Thailand, the setting for much of the book, looks like this in the atlas:
The atlas is still clinging to the name ‘Siam’ (although not as the principal country name). Thailand is an odd shaped country, and the visualisation in the atlas doesn’t really do justice to the many islands that are also part of the country. I suppose it’s futile for Thailand to even think about competing for map space with the world superpower that is New Zealand…
Again, I’m blogging about a book which countless others have already described in detail (hopefully this will change in future blogs), so I’m only going to briefly outline the plot. It’s basically a book about backpacking for people who like backpacking. I guess the popularity of the film drew some people to the book, to the SE Asia region, and to backpacking in general, but I wonder how successful it was at converting people to the idea of ‘travelling’? Anyway, Richard is searching for escape and original travel experiences, and he thinks he has found this when he stumbles on an unspoiled island paradise in a Thai national park that is closed to tourists. The book follows Richard as he first becomes part of the small community that has secretly become established there, and then becomes one of the reasons for the unravelling of this group.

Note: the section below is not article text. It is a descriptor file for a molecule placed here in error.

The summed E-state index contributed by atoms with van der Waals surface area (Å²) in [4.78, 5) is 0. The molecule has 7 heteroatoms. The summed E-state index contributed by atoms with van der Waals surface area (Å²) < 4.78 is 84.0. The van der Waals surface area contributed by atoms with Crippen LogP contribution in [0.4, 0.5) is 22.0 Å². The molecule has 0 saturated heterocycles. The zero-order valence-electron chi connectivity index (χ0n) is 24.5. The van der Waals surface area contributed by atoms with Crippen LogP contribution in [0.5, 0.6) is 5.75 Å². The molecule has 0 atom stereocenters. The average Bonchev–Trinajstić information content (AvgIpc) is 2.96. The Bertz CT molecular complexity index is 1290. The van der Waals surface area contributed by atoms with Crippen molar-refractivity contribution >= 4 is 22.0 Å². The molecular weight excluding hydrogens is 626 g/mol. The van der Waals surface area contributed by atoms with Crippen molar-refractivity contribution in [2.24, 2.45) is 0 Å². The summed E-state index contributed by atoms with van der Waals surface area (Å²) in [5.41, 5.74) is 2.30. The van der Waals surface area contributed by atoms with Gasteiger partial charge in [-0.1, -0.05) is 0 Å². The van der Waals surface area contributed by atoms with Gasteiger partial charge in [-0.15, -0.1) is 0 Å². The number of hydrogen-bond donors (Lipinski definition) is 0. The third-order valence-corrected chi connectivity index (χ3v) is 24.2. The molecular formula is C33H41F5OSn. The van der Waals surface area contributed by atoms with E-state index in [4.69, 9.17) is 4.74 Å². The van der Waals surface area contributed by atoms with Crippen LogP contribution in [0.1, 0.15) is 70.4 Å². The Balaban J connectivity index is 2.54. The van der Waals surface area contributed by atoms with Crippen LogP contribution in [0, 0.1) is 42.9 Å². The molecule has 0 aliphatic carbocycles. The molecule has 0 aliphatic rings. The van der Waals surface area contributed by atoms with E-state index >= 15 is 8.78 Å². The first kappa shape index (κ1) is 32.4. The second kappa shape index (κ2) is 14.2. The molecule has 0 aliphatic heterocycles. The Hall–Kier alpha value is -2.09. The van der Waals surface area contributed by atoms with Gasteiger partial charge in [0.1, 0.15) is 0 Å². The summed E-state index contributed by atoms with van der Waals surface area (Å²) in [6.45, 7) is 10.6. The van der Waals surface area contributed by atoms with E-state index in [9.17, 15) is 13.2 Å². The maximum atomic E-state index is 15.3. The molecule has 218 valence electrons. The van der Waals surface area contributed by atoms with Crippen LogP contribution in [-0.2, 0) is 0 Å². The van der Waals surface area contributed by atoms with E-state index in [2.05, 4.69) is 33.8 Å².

The Beach is basically the ‘Lord of the Flies’ updated for the pop culture generation of the mid-1990’s. The first three-quarters of the book are engaging. Alex Garland tells a good story, and cleverly draws you into the sights and sounds of this particular corner of SE Asia. The last quarter is, however, badly plotted, and is subsequently a jumbled mess. The introduction of the Vietnam War tangent adds nothing. The ending is somewhat signposted, and as a result I was quite happy to reach the last page of the book, not really the emotion you want from a reader when you’ve set out to write a page turner.
Compounding this issue (and this was a problem that ran through the whole book), I found it very difficult to empathise with any of the characters. There isn’t anybody who is particularly likeable, nobody that I wanted to survive or save the day. I didn’t really care what happened to any of them at the end of the book, so my emotional investment in the ending wasn’t particularly significant.